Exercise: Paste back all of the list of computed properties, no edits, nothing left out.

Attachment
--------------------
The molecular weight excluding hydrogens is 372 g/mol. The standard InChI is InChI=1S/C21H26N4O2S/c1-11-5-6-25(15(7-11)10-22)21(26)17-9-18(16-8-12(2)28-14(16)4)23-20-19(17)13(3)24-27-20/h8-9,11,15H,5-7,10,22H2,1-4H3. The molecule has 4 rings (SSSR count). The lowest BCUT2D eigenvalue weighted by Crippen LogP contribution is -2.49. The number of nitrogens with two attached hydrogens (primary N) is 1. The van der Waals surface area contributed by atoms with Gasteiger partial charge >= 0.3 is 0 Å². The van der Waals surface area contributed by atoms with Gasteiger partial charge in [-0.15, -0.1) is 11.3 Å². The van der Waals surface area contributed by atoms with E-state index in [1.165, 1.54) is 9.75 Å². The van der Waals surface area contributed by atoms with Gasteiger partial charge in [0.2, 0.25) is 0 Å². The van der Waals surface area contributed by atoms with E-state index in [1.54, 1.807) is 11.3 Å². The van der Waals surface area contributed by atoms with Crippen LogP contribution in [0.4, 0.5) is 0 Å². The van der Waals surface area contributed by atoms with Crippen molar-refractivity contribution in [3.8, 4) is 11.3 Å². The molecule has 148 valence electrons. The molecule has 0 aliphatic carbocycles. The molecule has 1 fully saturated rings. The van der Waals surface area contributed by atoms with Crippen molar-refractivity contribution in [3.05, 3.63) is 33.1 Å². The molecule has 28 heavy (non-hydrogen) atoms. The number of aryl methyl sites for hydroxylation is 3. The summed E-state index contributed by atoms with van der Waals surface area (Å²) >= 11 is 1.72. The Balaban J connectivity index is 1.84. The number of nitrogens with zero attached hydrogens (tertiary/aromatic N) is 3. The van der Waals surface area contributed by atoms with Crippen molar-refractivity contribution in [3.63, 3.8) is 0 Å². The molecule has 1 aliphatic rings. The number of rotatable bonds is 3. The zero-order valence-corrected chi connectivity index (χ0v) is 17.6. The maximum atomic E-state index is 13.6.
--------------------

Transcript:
The molecular weight excluding hydrogens is 372 g/mol. The standard InChI is InChI=1S/C21H26N4O2S/c1-11-5-6-25(15(7-11)10-22)21(26)17-9-18(16-8-12(2)28-14(16)4)23-20-19(17)13(3)24-27-20/h8-9,11,15H,5-7,10,22H2,1-4H3. The molecule has 4 rings (SSSR count). The lowest BCUT2D eigenvalue weighted by Crippen LogP contribution is -2.49. The number of nitrogens with two attached hydrogens (primary N) is 1. The van der Waals surface area contributed by atoms with Gasteiger partial charge >= 0.3 is 0 Å². The van der Waals surface area contributed by atoms with Gasteiger partial charge in [-0.15, -0.1) is 11.3 Å². The van der Waals surface area contributed by atoms with E-state index in [1.165, 1.54) is 9.75 Å². The van der Waals surface area contributed by atoms with Gasteiger partial charge in [0.2, 0.25) is 0 Å². The van der Waals surface area contributed by atoms with E-state index in [1.54, 1.807) is 11.3 Å². The van der Waals surface area contributed by atoms with Crippen LogP contribution in [0.4, 0.5) is 0 Å². The van der Waals surface area contributed by atoms with Crippen molar-refractivity contribution in [3.8, 4) is 11.3 Å². The molecule has 148 valence electrons. The molecule has 0 aliphatic carbocycles. The molecule has 1 fully saturated rings. The van der Waals surface area contributed by atoms with Crippen molar-refractivity contribution in [3.05, 3.63) is 33.1 Å². The molecule has 28 heavy (non-hydrogen) atoms. The number of aryl methyl sites for hydroxylation is 3. The summed E-state index contributed by atoms with van der Waals surface area (Å²) >= 11 is 1.72. The Balaban J connectivity index is 1.84. The number of nitrogens with zero attached hydrogens (tertiary/aromatic N) is 3. The van der Waals surface area contributed by atoms with Crippen molar-refractivity contribution in [3.63, 3.8) is 0 Å². The molecule has 1 aliphatic rings. The number of rotatable bonds is 3. The zero-order valence-corrected chi connectivity index (χ0v) is 17.6. The maximum atomic E-state index is 13.6.